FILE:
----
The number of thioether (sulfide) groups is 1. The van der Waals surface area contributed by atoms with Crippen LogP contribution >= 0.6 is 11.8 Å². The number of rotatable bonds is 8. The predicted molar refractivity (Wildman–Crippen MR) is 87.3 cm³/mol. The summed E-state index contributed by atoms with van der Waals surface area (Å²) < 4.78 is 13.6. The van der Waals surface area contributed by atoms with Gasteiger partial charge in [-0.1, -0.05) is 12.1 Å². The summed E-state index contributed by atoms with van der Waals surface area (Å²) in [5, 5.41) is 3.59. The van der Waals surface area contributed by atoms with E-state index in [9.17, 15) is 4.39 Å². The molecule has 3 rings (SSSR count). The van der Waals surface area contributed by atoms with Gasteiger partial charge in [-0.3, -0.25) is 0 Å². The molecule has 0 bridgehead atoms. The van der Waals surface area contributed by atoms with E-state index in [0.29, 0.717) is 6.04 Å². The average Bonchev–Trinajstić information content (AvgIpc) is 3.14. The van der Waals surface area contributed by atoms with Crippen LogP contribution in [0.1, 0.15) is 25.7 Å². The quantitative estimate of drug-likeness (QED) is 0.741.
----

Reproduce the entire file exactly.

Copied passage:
The number of thioether (sulfide) groups is 1. The van der Waals surface area contributed by atoms with Crippen LogP contribution >= 0.6 is 11.8 Å². The number of rotatable bonds is 8. The predicted molar refractivity (Wildman–Crippen MR) is 87.3 cm³/mol. The summed E-state index contributed by atoms with van der Waals surface area (Å²) < 4.78 is 13.6. The van der Waals surface area contributed by atoms with Gasteiger partial charge in [-0.1, -0.05) is 12.1 Å². The summed E-state index contributed by atoms with van der Waals surface area (Å²) in [5, 5.41) is 3.59. The van der Waals surface area contributed by atoms with E-state index in [9.17, 15) is 4.39 Å². The molecule has 3 rings (SSSR count). The van der Waals surface area contributed by atoms with Gasteiger partial charge in [-0.3, -0.25) is 0 Å². The molecule has 0 bridgehead atoms. The van der Waals surface area contributed by atoms with E-state index in [0.29, 0.717) is 6.04 Å². The average Bonchev–Trinajstić information content (AvgIpc) is 3.14. The van der Waals surface area contributed by atoms with Crippen LogP contribution in [0.1, 0.15) is 25.7 Å². The quantitative estimate of drug-likeness (QED) is 0.741.